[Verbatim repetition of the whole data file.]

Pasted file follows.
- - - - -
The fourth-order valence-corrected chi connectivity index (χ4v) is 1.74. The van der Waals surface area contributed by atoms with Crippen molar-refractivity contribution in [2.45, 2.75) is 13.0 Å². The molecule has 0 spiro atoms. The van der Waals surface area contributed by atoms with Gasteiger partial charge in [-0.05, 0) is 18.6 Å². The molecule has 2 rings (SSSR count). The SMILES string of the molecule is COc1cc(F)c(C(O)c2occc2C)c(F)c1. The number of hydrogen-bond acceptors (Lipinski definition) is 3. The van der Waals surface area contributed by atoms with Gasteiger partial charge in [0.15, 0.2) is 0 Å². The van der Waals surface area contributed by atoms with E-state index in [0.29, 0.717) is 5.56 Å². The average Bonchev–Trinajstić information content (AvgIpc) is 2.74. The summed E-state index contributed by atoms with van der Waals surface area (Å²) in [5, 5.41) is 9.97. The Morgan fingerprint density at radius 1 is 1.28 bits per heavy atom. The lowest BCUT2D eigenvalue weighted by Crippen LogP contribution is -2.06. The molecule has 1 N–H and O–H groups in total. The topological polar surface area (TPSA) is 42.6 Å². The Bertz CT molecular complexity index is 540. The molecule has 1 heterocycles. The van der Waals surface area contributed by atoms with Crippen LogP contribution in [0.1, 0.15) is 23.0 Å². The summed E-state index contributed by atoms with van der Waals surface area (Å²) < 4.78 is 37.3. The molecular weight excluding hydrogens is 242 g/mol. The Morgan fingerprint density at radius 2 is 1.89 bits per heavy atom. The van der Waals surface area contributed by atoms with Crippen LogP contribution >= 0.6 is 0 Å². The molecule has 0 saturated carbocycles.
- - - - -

The fourth-order valence-corrected chi connectivity index (χ4v) is 1.74. The van der Waals surface area contributed by atoms with Crippen molar-refractivity contribution in [2.45, 2.75) is 13.0 Å². The molecule has 0 spiro atoms. The van der Waals surface area contributed by atoms with Gasteiger partial charge in [-0.05, 0) is 18.6 Å². The molecule has 2 rings (SSSR count). The SMILES string of the molecule is COc1cc(F)c(C(O)c2occc2C)c(F)c1. The number of hydrogen-bond acceptors (Lipinski definition) is 3. The van der Waals surface area contributed by atoms with Gasteiger partial charge in [0.15, 0.2) is 0 Å². The van der Waals surface area contributed by atoms with E-state index in [0.29, 0.717) is 5.56 Å². The average Bonchev–Trinajstić information content (AvgIpc) is 2.74. The summed E-state index contributed by atoms with van der Waals surface area (Å²) in [5, 5.41) is 9.97. The Morgan fingerprint density at radius 1 is 1.28 bits per heavy atom. The lowest BCUT2D eigenvalue weighted by Crippen LogP contribution is -2.06. The molecule has 1 N–H and O–H groups in total. The topological polar surface area (TPSA) is 42.6 Å². The Bertz CT molecular complexity index is 540. The molecule has 1 heterocycles. The van der Waals surface area contributed by atoms with Crippen LogP contribution in [0.1, 0.15) is 23.0 Å². The summed E-state index contributed by atoms with van der Waals surface area (Å²) < 4.78 is 37.3. The molecular weight excluding hydrogens is 242 g/mol. The Morgan fingerprint density at radius 2 is 1.89 bits per heavy atom. The van der Waals surface area contributed by atoms with Crippen LogP contribution >= 0.6 is 0 Å². The molecule has 0 saturated carbocycles.